The main reason behind such frustrating numbers is that with oil prices so low at this point, little to no commercial yields are available. However, some UK academics argue that a lack of reliable data on the potential volumes of shale oil and gas that can be produced in the future might be the true reason behind the sluggish development of the innovative industry.
“Given the low number of wells that have been drilled in the UK, and the very low level of experience of shale gas production here, it is far too early to say how much shale gas could be produced. The prime minister’s statement that shale could provide gas for the UK ‘perhaps for as long as 30 years’ is therefore very speculative and optimistic,” Professor Jim Watson of the UK Energy Research Centre told The Guardian.
The British government had repeatedly reiterated its commitment to the development of a sustainable shale oil industry to provide independence from energy imports. In Prof. Watson’s opinion, the UK will not be able to launch a full-scale production of shale oil before the early 2020s, and even at that point the nation will still have to import energy.
However, lower energy prices are contributing to the slow development of shale industry in the UK – the world does not need any more oil at this point, as supply far exceeds demand.
“I think the reality here is that we’ve seen statements in the US that a significant number of [shale] players would be robust at $40 [a barrel]. What we’re seeing is a classic over-supply and under-demand scenario and that will ease itself,” Ken Cronin of UKOOG told The Guardian.
Fracking technology, used along with horizontal drilling in the process of shale oil and gas extraction, was banned in the UK for some time after a test drill in Lancashire in 2011 resulted in a micro-earthquake near Blackpool. The prohibition was revoked in 2012.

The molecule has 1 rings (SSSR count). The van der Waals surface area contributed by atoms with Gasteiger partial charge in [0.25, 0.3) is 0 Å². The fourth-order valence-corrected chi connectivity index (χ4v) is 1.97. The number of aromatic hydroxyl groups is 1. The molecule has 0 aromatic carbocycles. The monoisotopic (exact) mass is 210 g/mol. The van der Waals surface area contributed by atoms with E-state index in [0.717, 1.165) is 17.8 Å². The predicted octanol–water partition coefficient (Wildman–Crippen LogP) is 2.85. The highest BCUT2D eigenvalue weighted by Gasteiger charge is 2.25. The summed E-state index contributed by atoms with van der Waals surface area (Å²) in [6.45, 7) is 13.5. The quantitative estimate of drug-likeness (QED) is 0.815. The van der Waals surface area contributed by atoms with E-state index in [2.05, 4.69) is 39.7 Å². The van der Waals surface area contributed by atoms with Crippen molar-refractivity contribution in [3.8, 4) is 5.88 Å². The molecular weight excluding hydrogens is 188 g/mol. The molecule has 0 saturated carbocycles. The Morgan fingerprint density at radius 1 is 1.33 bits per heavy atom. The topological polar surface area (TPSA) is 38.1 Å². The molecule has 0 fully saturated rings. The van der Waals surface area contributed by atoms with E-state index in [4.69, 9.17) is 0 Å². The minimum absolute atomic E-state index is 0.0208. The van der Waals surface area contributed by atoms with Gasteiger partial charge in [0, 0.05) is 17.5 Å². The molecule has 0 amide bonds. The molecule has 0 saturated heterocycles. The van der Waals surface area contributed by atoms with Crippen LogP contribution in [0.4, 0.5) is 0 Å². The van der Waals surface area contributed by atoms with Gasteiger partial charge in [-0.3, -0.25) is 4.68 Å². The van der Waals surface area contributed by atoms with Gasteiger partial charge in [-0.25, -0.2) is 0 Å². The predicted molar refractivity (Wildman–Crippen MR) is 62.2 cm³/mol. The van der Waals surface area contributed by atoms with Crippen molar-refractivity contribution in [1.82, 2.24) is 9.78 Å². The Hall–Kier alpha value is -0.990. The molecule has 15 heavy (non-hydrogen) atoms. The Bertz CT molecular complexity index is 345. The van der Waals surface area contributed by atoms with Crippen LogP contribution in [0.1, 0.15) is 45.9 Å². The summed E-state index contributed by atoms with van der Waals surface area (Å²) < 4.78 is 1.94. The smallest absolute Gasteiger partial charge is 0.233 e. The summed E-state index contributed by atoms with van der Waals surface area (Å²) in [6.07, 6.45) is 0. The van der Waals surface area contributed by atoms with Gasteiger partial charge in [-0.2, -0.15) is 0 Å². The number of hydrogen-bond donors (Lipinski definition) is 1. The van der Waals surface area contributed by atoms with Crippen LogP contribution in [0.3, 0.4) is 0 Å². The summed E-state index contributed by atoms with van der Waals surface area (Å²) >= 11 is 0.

“I think it [The Guardian’s estimate of amount of wells] underestimates the amount of work done by each individual operator, bearing in mind we’ve had changes in planning, changes in permitting, etc. You should see more results of that groundwork over the course of the next 12-18 months,” said Cronin, adding that UKOOG is not aware of how many shale projects have in fact been launched in the UK and how much drilling will be happening in 2015.
It is also unknown whether the UK shale industry will expand along a model similar to North America, where plentiful number of small drillers flooded the market, or be monopolized by the major energy giants, such as Total, GDF Suez and Centrica who have already started drilling via their local subsidiaries.
All in all, the unlucky composition of the three factors, namely, lack of information, lack of market opportunities and excessive regulation are holding down the British shale industry, effectively preventing the UK from experiencing a true revolution in energy supply.